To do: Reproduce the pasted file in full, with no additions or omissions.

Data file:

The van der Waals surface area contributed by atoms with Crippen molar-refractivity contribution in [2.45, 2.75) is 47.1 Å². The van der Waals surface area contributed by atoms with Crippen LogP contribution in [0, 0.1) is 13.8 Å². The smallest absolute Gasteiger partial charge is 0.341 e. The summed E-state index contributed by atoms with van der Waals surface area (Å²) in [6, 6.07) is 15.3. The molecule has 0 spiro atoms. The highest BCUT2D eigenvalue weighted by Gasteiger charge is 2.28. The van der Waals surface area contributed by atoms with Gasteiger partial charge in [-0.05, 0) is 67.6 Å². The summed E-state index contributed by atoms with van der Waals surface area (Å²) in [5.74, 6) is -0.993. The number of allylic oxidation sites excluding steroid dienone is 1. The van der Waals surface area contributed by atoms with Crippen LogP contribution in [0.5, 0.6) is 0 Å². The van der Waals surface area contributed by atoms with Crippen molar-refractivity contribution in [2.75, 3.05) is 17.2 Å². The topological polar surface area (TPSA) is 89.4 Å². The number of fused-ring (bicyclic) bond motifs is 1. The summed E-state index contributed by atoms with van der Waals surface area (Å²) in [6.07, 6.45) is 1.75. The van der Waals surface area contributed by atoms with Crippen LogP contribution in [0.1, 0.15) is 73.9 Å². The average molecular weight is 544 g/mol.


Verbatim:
The van der Waals surface area contributed by atoms with Crippen molar-refractivity contribution in [2.45, 2.75) is 47.1 Å². The van der Waals surface area contributed by atoms with Crippen LogP contribution in [0, 0.1) is 13.8 Å². The smallest absolute Gasteiger partial charge is 0.341 e. The summed E-state index contributed by atoms with van der Waals surface area (Å²) in [6, 6.07) is 15.3. The molecule has 0 spiro atoms. The highest BCUT2D eigenvalue weighted by Gasteiger charge is 2.28. The van der Waals surface area contributed by atoms with Gasteiger partial charge in [-0.05, 0) is 67.6 Å². The summed E-state index contributed by atoms with van der Waals surface area (Å²) in [5.74, 6) is -0.993. The number of allylic oxidation sites excluding steroid dienone is 1. The van der Waals surface area contributed by atoms with Crippen LogP contribution in [0.5, 0.6) is 0 Å². The van der Waals surface area contributed by atoms with Crippen molar-refractivity contribution in [2.75, 3.05) is 17.2 Å². The topological polar surface area (TPSA) is 89.4 Å². The number of fused-ring (bicyclic) bond motifs is 1. The summed E-state index contributed by atoms with van der Waals surface area (Å²) in [6.07, 6.45) is 1.75. The van der Waals surface area contributed by atoms with Crippen LogP contribution in [0.1, 0.15) is 73.9 Å². The average molecular weight is 544 g/mol.